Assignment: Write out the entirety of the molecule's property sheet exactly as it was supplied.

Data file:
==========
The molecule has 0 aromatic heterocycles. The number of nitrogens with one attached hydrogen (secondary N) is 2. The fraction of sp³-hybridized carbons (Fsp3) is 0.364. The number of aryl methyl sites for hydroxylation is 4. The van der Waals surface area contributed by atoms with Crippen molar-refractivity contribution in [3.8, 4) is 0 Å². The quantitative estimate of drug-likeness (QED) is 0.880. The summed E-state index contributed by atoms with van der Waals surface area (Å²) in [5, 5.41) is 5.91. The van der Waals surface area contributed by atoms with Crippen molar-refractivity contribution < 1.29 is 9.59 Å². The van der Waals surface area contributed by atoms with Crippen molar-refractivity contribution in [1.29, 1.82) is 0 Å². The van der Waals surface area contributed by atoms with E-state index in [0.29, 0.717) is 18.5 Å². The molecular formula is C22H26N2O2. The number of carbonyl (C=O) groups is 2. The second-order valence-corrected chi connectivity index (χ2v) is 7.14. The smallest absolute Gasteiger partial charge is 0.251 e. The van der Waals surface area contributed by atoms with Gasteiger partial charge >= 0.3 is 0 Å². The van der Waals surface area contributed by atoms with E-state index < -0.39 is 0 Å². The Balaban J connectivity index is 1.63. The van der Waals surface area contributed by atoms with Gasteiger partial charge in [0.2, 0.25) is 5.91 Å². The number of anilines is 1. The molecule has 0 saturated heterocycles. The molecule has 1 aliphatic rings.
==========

The molecule has 0 aromatic heterocycles. The number of nitrogens with one attached hydrogen (secondary N) is 2. The fraction of sp³-hybridized carbons (Fsp3) is 0.364. The number of aryl methyl sites for hydroxylation is 4. The van der Waals surface area contributed by atoms with Crippen molar-refractivity contribution in [3.8, 4) is 0 Å². The quantitative estimate of drug-likeness (QED) is 0.880. The summed E-state index contributed by atoms with van der Waals surface area (Å²) in [5, 5.41) is 5.91. The van der Waals surface area contributed by atoms with Crippen molar-refractivity contribution < 1.29 is 9.59 Å². The van der Waals surface area contributed by atoms with Crippen molar-refractivity contribution in [1.29, 1.82) is 0 Å². The van der Waals surface area contributed by atoms with E-state index in [0.29, 0.717) is 18.5 Å². The molecular formula is C22H26N2O2. The number of carbonyl (C=O) groups is 2. The second-order valence-corrected chi connectivity index (χ2v) is 7.14. The smallest absolute Gasteiger partial charge is 0.251 e. The van der Waals surface area contributed by atoms with Gasteiger partial charge >= 0.3 is 0 Å². The van der Waals surface area contributed by atoms with E-state index < -0.39 is 0 Å². The Balaban J connectivity index is 1.63. The van der Waals surface area contributed by atoms with Gasteiger partial charge in [0.2, 0.25) is 5.91 Å². The number of anilines is 1. The molecule has 0 saturated heterocycles. The molecule has 1 aliphatic rings.